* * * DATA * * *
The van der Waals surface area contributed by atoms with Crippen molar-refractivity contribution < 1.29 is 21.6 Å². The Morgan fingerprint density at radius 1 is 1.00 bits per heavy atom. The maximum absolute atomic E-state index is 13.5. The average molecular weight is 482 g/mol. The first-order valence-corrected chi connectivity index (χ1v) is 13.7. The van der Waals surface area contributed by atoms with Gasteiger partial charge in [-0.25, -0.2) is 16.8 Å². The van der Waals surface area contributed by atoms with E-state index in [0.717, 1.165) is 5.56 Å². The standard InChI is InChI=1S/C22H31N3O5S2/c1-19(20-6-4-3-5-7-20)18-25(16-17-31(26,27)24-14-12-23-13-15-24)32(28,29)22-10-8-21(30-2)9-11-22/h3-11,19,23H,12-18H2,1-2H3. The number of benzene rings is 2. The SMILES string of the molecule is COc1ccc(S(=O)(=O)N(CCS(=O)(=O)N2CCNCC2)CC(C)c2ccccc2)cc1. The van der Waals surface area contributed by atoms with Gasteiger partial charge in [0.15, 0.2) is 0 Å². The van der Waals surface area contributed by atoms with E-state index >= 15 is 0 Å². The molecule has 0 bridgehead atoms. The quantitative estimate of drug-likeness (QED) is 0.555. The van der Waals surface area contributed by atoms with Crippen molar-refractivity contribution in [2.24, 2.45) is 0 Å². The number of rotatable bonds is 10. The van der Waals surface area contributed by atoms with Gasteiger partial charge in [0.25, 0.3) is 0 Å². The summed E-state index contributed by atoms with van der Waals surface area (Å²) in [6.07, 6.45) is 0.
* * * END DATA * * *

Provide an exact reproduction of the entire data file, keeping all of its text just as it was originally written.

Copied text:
The van der Waals surface area contributed by atoms with Crippen molar-refractivity contribution < 1.29 is 21.6 Å². The Morgan fingerprint density at radius 1 is 1.00 bits per heavy atom. The maximum absolute atomic E-state index is 13.5. The average molecular weight is 482 g/mol. The first-order valence-corrected chi connectivity index (χ1v) is 13.7. The van der Waals surface area contributed by atoms with Gasteiger partial charge in [-0.25, -0.2) is 16.8 Å². The van der Waals surface area contributed by atoms with E-state index in [0.717, 1.165) is 5.56 Å². The standard InChI is InChI=1S/C22H31N3O5S2/c1-19(20-6-4-3-5-7-20)18-25(16-17-31(26,27)24-14-12-23-13-15-24)32(28,29)22-10-8-21(30-2)9-11-22/h3-11,19,23H,12-18H2,1-2H3. The number of benzene rings is 2. The SMILES string of the molecule is COc1ccc(S(=O)(=O)N(CCS(=O)(=O)N2CCNCC2)CC(C)c2ccccc2)cc1. The van der Waals surface area contributed by atoms with Gasteiger partial charge in [0.15, 0.2) is 0 Å². The van der Waals surface area contributed by atoms with E-state index >= 15 is 0 Å². The molecule has 0 bridgehead atoms. The quantitative estimate of drug-likeness (QED) is 0.555. The van der Waals surface area contributed by atoms with Crippen molar-refractivity contribution in [2.24, 2.45) is 0 Å². The number of rotatable bonds is 10. The van der Waals surface area contributed by atoms with Gasteiger partial charge in [0.25, 0.3) is 0 Å². The summed E-state index contributed by atoms with van der Waals surface area (Å²) in [6.07, 6.45) is 0.